|Publication number||US4243837 A|
|Application number||US 05/933,917|
|Publication date||Jan 6, 1981|
|Filing date||Aug 15, 1978|
|Priority date||Aug 18, 1977|
|Also published as||DE2835845A1|
|Publication number||05933917, 933917, US 4243837 A, US 4243837A, US-A-4243837, US4243837 A, US4243837A|
|Inventors||Philippe P. Bertholon|
|Original Assignee||Electronique Marcel Dassault|
|Export Citation||BiBTeX, EndNote, RefMan|
|Patent Citations (2), Referenced by (8), Classifications (7)|
|External Links: USPTO, USPTO Assignment, Espacenet|
The invention relates to an installation for the telephone transmission of conversations between interlocutors in a noisy environment.
It is a difficult problem to provide a telephonic transmission between interlocutors speaking in a noisy environment. The microphone located in the vicinity of the mouth of one interlocutor receives in fact permanently the environment noise. The earphone or head set with which the other of the interlocutors is provided reproduces the noise collected by the microphone which adds to the noise with which it is himself surrounded.
It is this reason why there has been proposed an installation wherein each of the interlocutors has a switch allowing him at will to isolate his telephone receiver from the microphone or microphones to which the latter is connected. But the manipulation of this switch via a knob or similar calls for manual intervention. In some cases, the intervention is such a constraint that the user prefers to block his switch in the transmission position rather than calling upon one of his hands, particularly when the missions he has to accomplish are delicate and have to be carried out almost instantaneously. But then, the reception by the telephone receiver of the ambient noise collected by the microphone represents a discomfort which, in the long run, may become intolerable.
The object of the invention is to make operative a telephonic transmission between an interlocutor whose microphone is in a noisy environment and an interlocutor with a telephone receiver, due to the very fact that words are pronounced in front of the microphone. The transmission remains inoperative as long as no word is pronounced in the microphone.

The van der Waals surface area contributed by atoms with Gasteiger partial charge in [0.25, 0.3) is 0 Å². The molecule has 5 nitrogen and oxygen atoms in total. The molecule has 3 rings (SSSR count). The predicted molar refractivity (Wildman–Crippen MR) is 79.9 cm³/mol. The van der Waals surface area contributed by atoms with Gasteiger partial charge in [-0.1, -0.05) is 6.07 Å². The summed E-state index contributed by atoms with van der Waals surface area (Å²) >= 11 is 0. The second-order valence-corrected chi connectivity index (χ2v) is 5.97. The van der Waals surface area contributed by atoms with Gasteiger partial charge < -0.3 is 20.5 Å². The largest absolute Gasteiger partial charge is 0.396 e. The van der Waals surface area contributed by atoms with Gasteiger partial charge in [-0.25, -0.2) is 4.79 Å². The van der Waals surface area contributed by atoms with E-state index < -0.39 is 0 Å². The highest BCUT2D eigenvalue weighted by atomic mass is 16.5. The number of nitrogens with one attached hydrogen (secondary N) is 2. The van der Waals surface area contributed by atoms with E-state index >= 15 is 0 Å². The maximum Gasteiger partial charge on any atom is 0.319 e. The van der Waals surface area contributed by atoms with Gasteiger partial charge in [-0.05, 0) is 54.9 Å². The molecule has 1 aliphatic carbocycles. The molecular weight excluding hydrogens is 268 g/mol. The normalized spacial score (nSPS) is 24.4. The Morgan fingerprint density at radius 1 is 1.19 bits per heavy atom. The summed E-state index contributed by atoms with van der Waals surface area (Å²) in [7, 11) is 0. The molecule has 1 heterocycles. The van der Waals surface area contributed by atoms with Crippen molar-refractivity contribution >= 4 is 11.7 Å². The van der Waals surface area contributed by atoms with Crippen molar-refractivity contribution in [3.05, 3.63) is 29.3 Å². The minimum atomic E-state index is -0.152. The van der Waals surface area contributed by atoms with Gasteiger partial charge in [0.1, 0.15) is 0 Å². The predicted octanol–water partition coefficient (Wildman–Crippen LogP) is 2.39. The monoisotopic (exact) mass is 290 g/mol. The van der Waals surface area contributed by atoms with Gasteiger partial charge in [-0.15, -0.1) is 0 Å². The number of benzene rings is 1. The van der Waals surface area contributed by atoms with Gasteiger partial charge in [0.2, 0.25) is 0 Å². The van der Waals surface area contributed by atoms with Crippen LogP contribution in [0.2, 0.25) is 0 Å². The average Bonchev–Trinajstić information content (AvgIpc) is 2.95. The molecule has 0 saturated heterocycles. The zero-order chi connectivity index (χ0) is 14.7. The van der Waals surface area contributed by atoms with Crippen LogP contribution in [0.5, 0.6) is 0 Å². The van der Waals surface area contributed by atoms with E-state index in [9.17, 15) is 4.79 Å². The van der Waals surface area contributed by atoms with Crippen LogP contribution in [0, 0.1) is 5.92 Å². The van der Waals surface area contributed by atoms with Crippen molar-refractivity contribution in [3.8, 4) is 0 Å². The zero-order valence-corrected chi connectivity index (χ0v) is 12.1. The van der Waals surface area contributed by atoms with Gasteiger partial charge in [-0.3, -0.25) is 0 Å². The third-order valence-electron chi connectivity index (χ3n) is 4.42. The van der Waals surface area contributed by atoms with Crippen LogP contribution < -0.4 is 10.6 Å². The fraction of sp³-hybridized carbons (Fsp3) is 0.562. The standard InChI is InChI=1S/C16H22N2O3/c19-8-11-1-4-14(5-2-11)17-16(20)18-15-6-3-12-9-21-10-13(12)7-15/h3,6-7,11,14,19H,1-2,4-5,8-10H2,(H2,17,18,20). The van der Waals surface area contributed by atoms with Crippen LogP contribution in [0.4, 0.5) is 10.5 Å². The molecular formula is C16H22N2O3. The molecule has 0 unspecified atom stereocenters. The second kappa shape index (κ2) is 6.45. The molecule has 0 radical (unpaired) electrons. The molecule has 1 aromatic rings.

In this connection, the invention calls upon the fact that conversation comprises factors distinguishing it from the ambient noise.
It also makes use of the observation according to which an interlocutor in a noisy environment speaks louder and louder as the noise increases and this with the natural desire to be heard from his interlocutor, so that the pronunciation of a word in front of the microphone, whatever the density of the ambient noise, causes an abrupt increase of the sound energy received by the microphone, sufficient for being distinguished from any ambient noise increase.
In this respect, the invention is characterized in the application of an abrupt sound density increase collected by a microphone in order to make a telephone transmission between the microphone and one or more correspondents operative.
According to the invention also, the human conversation is, for this control, privileged in relation to the ambient noise by applying in the control apparatus foreseen between the microphone and a switch interposed on a telephone transmission line, a band pass filter eliminating the greater part of the outer frequencies in the interval between 300 and 1000 Hz. Such a filter lets pass in fact the first formant of the various vowels, privileging conversation whatever words are pronounced in front of the microphone while eliminating the greater part of the ambient noise effect.
According to one embodiment, the control apparatus comprises further a device making it sensitive only to sound power variations collected by the microphone which occur within a time interval inferior to a predetermined value of the order of 100 ms, thereby leaving the apparatus with its sensitivity as regards the appearance of conversation while avoiding a transmission caused by an ambient noise increase.
In this respect, the invention calls upon the fact that in practice, the ambient noise increase within such a short interval of time is relatively low.
The time constant introduced by the device has moreover the unexpected consequence of protecting the bearer of the telephone receiver against very intense noises of very small duration such as those caused by the shooting of a fire arm, the transmission being non-operative at the moment of maximum intensity of such noises.
In the following description which is given as an example, reference is being made to the appended drawing which is a block-diagram representing an installation according to the invention.
The microphone 11 is placed in front of the mouth of a user in a noisy environment, such a user being for instance the service personnel or gunner of a tank. A line 12 connects the microphone 11 to a telephone communication network 13 connecting it to other crew members or to a transmitter, and on line 12 is interposed an analog switch 14 indicated by the mobile contact 15.
The opening and closing of switch 14 are controlled by an apparatus 16, or human voice detector, mounted in parallel to line 12. From the latter starts a branching 17 leading to the input 18 of a band pass filter 19, the band pass having substantially as lower limit 300 Hz and as upper limit 1000 Hz. This filter is connected via a circuit 21 to an envelope detector 22 comprising advantageously a rectifying device and a low-pass filter the time constant of which may be close to 5 ms.